It’s difficult to imagine New York without Central Park, the lungs of the city and the space you can retreat to in the urban jungle. Yet that took vision and foresight in a time when urban planning and public spaces weren’t as valued as they are today.
The Denver architect David Tryba recommended the biography of Frederick Law Olmsted by Rybczynski , “A Clearing in the Distance”, to me. It’s a good read to think about urban spaces, public spaces, framing the community dialogue and the importance of innovating.
The most interesting passage to me was that in which Rybczynski describes the difficulty of being yourself, of innovating before something is widely understood in society:
“Olmsted was an organizer when organization was considered a symptom of “monomania,” and a long-range planner in a period that thought of planning as “mysterious.” He was a landscape architect before that profession was founded, designed the first large suburban community in the United States, foresaw the need for national parks, and devised one of the country’s first regional plans. Above all, he was an artist who chose to work in a medium that then– even more than now– lacked public recognition. He was an innovator and pioneer largely by chance. But, as Louis Pasteur, an exact contemporary of Olmsted, once observed, ‘Chance favors only the mind that is prepared.’ Olmsted’s preparation was not based on formal training or education. What laid the groundwork for his later achievements was an amalgam of sensibility and temperament, coupled with an unusual set of formative experiences.”
(page 23, Chapter Two)
Ron Ragin from the Rauschenberg Foundation made a very eloquent statement about fear and the reality of taking risks. The Western States Arts Federation (WESTAF) held their annual DinnerVention in the Gallery this week and you can hear Ron speak of this starting at hour 1:09. The dinner called together young cultural policy thinkers to think about new solutions for the field. New solutions, of course, always imply risk. Ron highlighted, as a precursor to even being able to go down that road, that we must ask who is in a position to take risks.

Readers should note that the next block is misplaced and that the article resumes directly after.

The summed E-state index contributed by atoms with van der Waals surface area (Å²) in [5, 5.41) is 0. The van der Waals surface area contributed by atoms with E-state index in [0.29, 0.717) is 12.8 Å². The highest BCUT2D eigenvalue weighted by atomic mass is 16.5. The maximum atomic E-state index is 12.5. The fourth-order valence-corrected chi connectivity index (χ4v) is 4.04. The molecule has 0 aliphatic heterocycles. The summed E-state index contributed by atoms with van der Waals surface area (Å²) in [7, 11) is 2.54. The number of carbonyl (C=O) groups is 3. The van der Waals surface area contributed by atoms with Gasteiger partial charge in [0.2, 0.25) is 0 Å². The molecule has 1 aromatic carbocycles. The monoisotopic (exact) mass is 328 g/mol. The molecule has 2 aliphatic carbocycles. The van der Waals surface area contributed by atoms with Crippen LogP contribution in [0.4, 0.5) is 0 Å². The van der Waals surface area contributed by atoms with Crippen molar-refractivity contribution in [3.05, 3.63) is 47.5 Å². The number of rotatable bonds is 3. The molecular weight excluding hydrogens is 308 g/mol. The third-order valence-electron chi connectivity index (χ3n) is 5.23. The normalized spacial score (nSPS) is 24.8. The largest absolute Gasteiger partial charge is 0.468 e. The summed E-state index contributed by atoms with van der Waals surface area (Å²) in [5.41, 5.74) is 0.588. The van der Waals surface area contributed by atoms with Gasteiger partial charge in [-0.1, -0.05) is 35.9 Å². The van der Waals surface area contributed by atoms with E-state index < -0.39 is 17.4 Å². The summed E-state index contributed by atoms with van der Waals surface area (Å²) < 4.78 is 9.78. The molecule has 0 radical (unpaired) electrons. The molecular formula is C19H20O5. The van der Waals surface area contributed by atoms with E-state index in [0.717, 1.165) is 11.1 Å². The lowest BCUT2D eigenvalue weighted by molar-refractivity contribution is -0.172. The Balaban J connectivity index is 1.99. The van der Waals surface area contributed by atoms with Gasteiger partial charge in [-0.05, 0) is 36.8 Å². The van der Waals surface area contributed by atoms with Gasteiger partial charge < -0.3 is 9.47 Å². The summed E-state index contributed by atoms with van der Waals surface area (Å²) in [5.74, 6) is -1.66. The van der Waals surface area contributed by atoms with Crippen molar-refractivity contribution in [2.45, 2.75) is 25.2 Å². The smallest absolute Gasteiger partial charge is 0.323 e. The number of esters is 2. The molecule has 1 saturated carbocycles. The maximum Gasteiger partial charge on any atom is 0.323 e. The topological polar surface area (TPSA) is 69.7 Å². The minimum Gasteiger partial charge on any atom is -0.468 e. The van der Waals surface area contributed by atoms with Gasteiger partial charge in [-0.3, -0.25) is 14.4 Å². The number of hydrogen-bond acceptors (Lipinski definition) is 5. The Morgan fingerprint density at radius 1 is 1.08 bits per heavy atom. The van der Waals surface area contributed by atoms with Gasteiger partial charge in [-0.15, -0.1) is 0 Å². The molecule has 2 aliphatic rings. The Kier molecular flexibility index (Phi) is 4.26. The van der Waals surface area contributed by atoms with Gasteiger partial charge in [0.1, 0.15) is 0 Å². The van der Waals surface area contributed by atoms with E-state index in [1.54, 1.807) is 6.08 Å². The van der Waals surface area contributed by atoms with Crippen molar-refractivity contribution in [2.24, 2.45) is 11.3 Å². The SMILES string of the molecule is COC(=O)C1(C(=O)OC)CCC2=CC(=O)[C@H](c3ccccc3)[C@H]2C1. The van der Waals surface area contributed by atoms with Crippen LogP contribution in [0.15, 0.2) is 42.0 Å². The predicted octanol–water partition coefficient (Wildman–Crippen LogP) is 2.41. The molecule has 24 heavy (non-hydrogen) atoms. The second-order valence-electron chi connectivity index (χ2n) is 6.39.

“Most of the people we all work with and are alluding to, have something to lose…Legitimately, what governs so much decision-making about where we are able to take risks, individually, organizationally, institutionally, network-wise, whatever, has to do with how we’ve organized power and how we have positioned ourselves to be able to do that in a structural way.”
Ron continues: “If I have a mortgage and a baby to feed and daycare to pay for, I’m not going to come talking some mess to my boss that’s going to get me in trouble so that I might lose my job and my health insurance, if I have a major illness.”
See the DinnerVention video.
Read about the participants.
We all throw around the word “risk” as if we held a venomous snake nonchalantly, but sometimes it bites. I’ve certainly taken many, too many to recount, risks in my life. Many have been very successful, and some, not so much. I will try to pass on some coping mechanisms for when things get rough…
PATIENCE – Some Risks Take a Long Time to Pan Out
Very few people have the patience to wait a few years for something really good to work out. You find out early-on who is in it for the long haul.
Some Things Are Just Not Worth Your Time
You will find out as you try different things, that some of them are just not worth your time. They seemed like a good strategy at the start, but they are more complicated than you hoped, or generate more conflict or ambiguity than you hoped. Get rid of those things immediately.
Accept That Taking Risks is UGLY
People get upset when things don’t work out. You can lose money. You can work very hard and still have what you’re trying to accomplish not work out.
Know Your Conflict Management Style
When things don’t work out, you need to employ conflict resolution strategies. Most of us don’t think about the fact that there are many different ones. If your style is “conflict avoidance,” for example, you might delay responding. Consciously analyzing how you are coping with difficult situations is fundamental to being successful in them.